She Made Me Do It

I’m a relatively private person, but have decided it’s time to share some text exchanges between me and a certain someone I’ve known—and disliked—for years.

My disdain for her centers around the unequivocal thoughtlessness at play—but her controlling, bullying ways are equally problematic.

She’s a phenomenal fun-ruiner, and a perpetually unwanted third wheel. She loves weekends and traveling—and bullishly inserts herself where, and when, she’s least wanted … and even knows she’s not wanted.

Doesn’t stop her. Doesn’t deter her one iota.

She’s hateful, catty and short-fused—demanding we get fast food, making me cry over an All-State commercial, planting seeds of doubt in my mind, pressing me to think super-mean (not-fit-for-repeating) things about people I encounter throughout the day.

Her name is Flo.

Some call her Aunt Flo. Some call her Cousin Red. Gross. She’s just Flo to me—or sometimes #$%&*@! Flo.

It’s time I put her reprehensible conduct on blast.


She even ADMITS to premeditated timing. Can you imagine being so ill-thought of and still coming around again and again and again?


Gee, thanks for the heads-up. Some months I feel her all around me—know she’s made her displeasing descent—but have no proof, because she’s yet to show her dumb, stupid face.



Great. Thanks. I love running into door facings, dropping things, and feeling generally swimmy in the head. You’re a real treat, Flo.



So she’s Flo Angelou now? Ugh. Silver lining? She’s actually here, which means the clock has started and she’ll be gone soon. Ish.


For reasons unknown, this heifer LOVES McDonalds. Is it the grease? The salt? I’ve basically accepted that when she’s here, I’ll be in a McDonald’s drive-thru at some point—hating myself and loving life, all at once.




Oh my gosh—they look so sad! They just sit there kinda humped over and dejected-looking, usually with their back to the camera. Why? Why are they so sad? Why have they turned away? WWHHHYYYY????!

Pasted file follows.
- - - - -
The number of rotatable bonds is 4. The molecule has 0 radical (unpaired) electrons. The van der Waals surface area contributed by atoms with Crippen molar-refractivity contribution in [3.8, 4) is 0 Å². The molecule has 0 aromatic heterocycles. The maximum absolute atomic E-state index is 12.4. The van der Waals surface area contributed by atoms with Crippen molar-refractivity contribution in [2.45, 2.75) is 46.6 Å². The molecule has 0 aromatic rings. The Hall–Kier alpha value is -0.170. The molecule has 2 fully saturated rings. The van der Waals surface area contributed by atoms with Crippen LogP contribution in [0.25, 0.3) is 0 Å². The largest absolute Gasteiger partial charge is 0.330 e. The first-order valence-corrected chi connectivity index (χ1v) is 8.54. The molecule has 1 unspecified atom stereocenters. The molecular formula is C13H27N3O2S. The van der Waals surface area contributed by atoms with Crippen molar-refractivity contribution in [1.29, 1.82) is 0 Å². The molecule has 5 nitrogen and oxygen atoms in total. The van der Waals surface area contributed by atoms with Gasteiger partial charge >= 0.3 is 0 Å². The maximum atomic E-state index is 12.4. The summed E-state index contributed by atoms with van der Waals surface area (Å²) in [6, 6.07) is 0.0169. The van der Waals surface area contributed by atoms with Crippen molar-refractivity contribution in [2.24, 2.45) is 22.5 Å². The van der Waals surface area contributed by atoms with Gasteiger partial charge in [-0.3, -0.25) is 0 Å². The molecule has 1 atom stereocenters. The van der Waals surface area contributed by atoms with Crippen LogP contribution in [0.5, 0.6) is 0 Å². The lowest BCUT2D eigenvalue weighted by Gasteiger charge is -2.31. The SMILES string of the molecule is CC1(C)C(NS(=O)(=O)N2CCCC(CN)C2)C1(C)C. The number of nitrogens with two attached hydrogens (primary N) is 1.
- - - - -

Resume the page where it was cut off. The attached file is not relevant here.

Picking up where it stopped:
As if I needed any extra help being annoyed by people and their noises. She will NOT let me ignore anything. I try to buckle down and forge ahead, and she’s just there, nudging me, poking me, “Listen. I know you hear him chewing. I know you do. It will make you feel better if you get annoyed. There you go—feel that undiluted agitation? That’a girl.”



Uncommon sleepiness, abnormal hunger and astronomical agitation. Every month. Of every year. For decades. What’s not to love?



Grrrrr. Where did you go?? You were gone! ANSWER ME!


Women + Ibuprofen = BFFs 4ever.







Ohhh, Bubba and I are mad-mad-mad. How you gon’ roll up in here and wreak havoc and then stay extra days when I have fun plans?


Cut to me with orange fingers, crumbs down my shirt and an empty bag of Takis—looking lost in a haze of regret.


The name-calling is especially pleasant; but at least she’s gone and I can get back to a normal routine—and normal behavior—for 28 days.



No problem, Florence. Come on back. Disrupt everything I do, boss me around and call me names. Nothing would please me more than getting another day with your rotten face.

Several years ago, one of my guy-friends said it was weird to him that girls faced her every single month, of every year—but hadn’t figured out how to deal with her. As in surely at some point, we just go, “Oh, hey, ‘sup old friend—make yourself at home!”


This was my response.

Sorry. Flo made me do it.

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I Talk To Fruit

I give them one last heartfelt look before delivering the news.

“Ok guys, it’s time to say good-bye. You’ve been wonderful beyond belief. You’ve allowed me to see things I wouldn’t have otherwise seen—you’ve shown me the world. This good-bye isn’t because you’ve fallen short—on the contrary—you’ve been a vision of beauty. I’m saying good-bye because my eye doctor reminded me that you’re 2-week disposables and you’ve worn out your welcome.”

I give my Acuvue’s one last squeeze and say a little prayer of thanks for their service. I send them on their way with a measure of sadness. I don’t toss my contacts in the trash—I flush them. It seems cruel, after all they’ve done, to let them dry to a crisp in the garbage with half-eaten lasagna and slimy banana peels.

Yes, I admit it, I sometimes consider the feelings of inanimate objects.


Cue the image of my mom scrambling to get to her phone, “Anna? Sweetie, talk to me. I know I’m just a HUMAN, but talk to me and tell me where I went wrong and how I can help you.”